Salt is essential for all horses, even more so in our Arizona environment. It is difficult for a horse to obtain adequate salt from a block, and our high potassium hays can reduce a horse’s “salt hunger” due to the body’s sodium conserving mechanisms.
Loose salt, based on the amount of hay/forage normally fed (i.e., if a horse is consuming some pasture but would otherwise consume 18 lbs of hay per day figure using the 18lbs/day) should be added directly to the feed.
Figure about 2 ounces (approximately 3 tablespoons) iodized table salt for 15 to 20 lbs of hay (1 ounce for 10 lbs total forage – pony, youngster; up to 3oz for 25-30 lbs total forage – large TB, warmblood).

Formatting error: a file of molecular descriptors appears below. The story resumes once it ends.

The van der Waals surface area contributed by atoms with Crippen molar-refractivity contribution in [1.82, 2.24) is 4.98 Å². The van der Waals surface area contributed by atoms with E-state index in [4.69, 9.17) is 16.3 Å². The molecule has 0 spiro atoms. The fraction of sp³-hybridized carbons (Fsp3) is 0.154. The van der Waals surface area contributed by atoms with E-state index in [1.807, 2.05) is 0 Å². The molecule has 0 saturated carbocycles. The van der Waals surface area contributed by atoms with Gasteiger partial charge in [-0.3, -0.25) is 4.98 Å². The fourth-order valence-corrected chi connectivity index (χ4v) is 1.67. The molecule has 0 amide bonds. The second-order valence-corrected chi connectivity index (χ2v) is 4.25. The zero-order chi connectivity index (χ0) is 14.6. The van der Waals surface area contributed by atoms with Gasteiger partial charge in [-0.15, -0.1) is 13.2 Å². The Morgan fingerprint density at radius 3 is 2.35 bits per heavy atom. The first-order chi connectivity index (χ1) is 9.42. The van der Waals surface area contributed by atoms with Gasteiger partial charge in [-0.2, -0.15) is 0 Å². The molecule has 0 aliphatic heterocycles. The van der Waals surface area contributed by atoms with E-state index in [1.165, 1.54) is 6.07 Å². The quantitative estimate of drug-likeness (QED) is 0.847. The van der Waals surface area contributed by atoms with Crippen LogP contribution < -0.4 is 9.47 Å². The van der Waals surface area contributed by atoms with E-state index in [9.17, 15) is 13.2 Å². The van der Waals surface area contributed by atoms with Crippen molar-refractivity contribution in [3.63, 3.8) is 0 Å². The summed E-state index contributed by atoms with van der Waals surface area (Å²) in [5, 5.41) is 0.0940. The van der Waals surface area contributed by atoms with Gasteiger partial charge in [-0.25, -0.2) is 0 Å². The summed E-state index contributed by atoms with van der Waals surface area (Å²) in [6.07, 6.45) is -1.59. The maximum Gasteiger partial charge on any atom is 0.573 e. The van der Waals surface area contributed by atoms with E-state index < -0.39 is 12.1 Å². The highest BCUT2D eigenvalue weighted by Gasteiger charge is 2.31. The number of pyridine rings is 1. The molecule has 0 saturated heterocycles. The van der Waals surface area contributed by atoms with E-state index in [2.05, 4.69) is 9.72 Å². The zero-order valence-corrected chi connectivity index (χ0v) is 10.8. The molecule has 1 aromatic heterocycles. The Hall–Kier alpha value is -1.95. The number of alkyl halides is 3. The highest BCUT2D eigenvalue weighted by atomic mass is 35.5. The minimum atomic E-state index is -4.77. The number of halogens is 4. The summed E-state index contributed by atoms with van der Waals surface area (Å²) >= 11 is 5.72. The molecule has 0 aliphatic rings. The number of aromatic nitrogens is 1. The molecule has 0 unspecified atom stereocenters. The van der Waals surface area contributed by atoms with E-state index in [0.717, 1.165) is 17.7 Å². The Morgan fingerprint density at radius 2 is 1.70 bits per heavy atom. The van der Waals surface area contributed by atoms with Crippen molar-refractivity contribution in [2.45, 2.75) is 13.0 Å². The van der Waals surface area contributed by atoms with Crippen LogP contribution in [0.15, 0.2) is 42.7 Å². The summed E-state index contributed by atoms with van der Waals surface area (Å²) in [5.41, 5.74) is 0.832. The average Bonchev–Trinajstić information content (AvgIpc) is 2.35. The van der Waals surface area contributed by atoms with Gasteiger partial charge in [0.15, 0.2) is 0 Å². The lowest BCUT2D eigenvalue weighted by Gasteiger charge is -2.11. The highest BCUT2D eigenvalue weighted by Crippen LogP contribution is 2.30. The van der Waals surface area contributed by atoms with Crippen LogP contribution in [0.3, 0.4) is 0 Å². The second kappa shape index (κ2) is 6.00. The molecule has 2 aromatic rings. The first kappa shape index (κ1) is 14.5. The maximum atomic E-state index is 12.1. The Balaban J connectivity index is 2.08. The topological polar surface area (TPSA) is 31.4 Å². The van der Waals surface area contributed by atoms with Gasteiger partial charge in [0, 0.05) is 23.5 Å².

One ounce of iodized table salt provides approximately 2mg iodine. Providing iodized salt at the above levels will provide “insurance levels” of iodine. Many horses with “low thyroid” have had their thyroid test numbers corrected by simply adding iodized salt (eliminating the need for thyroid medications).
Additional plain (not iodized) salt should be available as either loose salt in a pan or a plain white salt block. After hard work, an ounce of salt can be added to a bucket of water and offered for a few hours (making sure there is also plain water also available). Additional electrolytes are not normally needed if your hay provides sufficient calcium and you are feeding magnesium on a daily basis. For most average working horses (not talking endurance here) feeding a small amount of alfalfa hay – just a couple of pounds – can provide “calcium insurance”.
If the salt/potassium has been balanced by adding salt to the feed as above, your horse should have a “normal” salt hunger and should seek extra salt when he needs it.